Sexual harassment is a problem that has permeated our society. I have heard stories from so many of my friends, my constituents and my colleagues of being sexually assaulted or harassed, and many of these stories do not end with the aggressor being held accountable.

In the wake of the #MeToo movement and in response to the many allegations of sexual harassment and assault that have come forward in recent weeks, I have introduced legislation to create a unified policy to address sexual assaults involving New York State employees. This is one step toward a better system to protect people in the workplace from being targeted, and give them recourse if they become victims of someone they work with.

However, this is not enough. Every entity must look internally at their policy for protecting their own, and all allegations must be investigated. It is unacceptable to brush these things under the rug or to turn a blind eye. I, and many other women, am tired of hearing the “as a father, as a husband, I am horrified” speeches upon the media’s coverage of a problem that should have never been allowed to persist.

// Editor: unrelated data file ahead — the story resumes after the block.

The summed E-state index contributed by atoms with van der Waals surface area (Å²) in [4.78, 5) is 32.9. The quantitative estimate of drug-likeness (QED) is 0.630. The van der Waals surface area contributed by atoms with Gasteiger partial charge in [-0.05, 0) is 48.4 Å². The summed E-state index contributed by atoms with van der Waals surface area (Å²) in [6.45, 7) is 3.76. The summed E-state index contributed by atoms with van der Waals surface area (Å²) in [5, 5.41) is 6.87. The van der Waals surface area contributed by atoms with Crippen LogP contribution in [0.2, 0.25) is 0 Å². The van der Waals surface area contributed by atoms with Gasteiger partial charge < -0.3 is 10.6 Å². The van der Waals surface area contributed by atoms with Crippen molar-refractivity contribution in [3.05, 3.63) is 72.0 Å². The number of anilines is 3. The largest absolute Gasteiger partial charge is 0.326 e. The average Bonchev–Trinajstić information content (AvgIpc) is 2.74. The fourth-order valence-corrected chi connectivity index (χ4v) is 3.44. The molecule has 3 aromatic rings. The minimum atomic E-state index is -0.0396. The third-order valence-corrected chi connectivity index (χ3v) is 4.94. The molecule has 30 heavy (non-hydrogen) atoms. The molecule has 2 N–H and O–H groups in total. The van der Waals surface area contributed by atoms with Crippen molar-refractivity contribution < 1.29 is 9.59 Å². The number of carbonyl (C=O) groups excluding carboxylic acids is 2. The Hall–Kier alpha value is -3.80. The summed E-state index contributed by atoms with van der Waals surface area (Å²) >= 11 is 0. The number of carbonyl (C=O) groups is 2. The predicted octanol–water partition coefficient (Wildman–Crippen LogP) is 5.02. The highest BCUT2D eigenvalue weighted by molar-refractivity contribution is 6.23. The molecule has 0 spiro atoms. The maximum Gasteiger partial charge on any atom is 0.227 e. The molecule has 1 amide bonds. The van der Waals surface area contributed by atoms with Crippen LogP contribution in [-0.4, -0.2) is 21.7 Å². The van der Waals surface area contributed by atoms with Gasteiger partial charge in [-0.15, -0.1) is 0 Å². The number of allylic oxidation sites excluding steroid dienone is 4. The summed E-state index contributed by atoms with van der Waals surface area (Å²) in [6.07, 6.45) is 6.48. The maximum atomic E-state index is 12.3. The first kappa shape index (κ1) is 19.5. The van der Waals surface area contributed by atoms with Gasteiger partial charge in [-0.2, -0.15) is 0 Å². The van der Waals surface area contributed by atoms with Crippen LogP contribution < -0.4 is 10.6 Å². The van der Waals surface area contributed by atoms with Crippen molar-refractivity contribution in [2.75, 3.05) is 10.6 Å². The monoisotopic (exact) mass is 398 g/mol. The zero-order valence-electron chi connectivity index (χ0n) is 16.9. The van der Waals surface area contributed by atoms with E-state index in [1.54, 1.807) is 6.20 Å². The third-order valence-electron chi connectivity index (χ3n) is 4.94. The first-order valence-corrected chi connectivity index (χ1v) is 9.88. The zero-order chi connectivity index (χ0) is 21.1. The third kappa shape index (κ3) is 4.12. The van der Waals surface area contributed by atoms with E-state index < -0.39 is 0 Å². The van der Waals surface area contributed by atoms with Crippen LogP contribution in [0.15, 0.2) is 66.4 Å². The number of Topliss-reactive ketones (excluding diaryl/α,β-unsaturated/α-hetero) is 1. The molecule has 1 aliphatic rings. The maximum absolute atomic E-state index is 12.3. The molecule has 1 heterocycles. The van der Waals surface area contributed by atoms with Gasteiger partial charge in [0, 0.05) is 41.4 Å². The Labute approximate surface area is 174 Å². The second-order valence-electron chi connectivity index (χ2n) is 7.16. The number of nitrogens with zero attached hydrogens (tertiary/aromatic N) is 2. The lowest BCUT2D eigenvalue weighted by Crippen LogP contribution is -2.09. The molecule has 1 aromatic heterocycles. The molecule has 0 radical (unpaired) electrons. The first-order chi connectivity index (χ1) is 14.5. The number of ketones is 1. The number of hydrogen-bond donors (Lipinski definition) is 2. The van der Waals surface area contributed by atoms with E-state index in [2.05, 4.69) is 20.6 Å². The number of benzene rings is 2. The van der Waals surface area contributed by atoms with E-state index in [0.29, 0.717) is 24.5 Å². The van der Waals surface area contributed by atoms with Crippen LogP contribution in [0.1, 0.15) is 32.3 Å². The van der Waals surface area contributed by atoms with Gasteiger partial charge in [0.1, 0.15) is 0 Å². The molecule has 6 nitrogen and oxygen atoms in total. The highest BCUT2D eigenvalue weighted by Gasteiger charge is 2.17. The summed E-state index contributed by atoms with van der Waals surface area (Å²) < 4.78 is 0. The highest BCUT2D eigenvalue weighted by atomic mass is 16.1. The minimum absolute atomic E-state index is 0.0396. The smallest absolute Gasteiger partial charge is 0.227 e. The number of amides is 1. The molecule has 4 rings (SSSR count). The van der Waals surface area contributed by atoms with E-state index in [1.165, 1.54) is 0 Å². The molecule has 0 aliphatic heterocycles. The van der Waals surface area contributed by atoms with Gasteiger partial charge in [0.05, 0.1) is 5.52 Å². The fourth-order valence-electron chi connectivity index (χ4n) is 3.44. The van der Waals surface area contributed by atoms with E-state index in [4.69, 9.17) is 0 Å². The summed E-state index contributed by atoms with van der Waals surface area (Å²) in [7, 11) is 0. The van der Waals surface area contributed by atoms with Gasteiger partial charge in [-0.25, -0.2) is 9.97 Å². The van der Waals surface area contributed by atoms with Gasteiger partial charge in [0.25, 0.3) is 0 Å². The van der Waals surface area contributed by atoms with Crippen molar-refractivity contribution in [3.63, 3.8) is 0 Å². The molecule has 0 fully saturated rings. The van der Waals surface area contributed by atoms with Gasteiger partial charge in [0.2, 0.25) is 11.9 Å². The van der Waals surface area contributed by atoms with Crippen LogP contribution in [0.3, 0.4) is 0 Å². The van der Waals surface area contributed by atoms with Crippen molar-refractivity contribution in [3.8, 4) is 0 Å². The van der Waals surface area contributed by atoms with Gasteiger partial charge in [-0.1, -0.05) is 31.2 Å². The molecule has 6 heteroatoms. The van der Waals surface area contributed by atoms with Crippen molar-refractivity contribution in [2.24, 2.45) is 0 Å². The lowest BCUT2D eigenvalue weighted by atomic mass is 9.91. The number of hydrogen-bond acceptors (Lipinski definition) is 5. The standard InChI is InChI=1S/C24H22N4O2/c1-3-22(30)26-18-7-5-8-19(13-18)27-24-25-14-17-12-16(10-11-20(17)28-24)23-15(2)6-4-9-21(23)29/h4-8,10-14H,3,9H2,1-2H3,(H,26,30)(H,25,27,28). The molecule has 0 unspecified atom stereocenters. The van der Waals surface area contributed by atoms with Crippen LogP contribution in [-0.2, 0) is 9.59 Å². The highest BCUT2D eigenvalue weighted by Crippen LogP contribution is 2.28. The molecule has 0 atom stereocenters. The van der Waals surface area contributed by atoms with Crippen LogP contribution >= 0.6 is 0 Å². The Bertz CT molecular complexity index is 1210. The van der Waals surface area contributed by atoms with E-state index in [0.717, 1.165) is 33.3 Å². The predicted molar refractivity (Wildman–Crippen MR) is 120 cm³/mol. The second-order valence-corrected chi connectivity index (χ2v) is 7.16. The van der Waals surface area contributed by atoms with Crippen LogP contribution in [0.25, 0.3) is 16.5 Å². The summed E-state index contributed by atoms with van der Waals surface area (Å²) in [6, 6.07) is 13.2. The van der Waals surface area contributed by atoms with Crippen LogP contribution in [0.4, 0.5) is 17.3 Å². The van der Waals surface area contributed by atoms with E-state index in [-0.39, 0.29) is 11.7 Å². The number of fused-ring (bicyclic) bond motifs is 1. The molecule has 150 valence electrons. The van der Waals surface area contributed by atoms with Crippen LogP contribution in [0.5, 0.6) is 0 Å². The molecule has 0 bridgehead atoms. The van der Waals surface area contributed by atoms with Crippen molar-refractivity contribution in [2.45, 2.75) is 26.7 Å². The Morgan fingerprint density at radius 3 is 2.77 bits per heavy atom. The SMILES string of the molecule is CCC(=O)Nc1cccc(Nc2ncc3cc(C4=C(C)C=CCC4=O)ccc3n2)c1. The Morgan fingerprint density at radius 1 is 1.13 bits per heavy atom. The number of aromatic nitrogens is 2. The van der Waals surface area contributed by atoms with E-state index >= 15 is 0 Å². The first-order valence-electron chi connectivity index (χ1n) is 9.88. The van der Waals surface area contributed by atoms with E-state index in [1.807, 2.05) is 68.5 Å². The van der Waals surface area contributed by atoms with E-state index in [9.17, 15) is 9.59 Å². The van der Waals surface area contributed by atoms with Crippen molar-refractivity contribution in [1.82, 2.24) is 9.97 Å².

Furthermore, no person should have to live in silence because of something that happened to him or her. The only outcome worse than a blind eye is when a victim does not feel that they will be taken seriously when coming forward about being harassed or assaulted.

This is not an issue of one bad actor, or one career track having a toxic environment. It does not matter if you are the president, a CEO, a doctor, a parent, a colleague, a boss, a classmate or anyone else, an adult must be held responsible for their actions.

Sandy Galef, Albany
Galef represents Philipstown in the State Assembly.

Behind The Story

Type: Opinion

Opinion: Advocates for ideas and draws conclusions based on the author/producer’s interpretation of facts and data.

This piece is by a contributor to The Current who is not on staff. Typically this is because it is a letter to the editor or a guest column.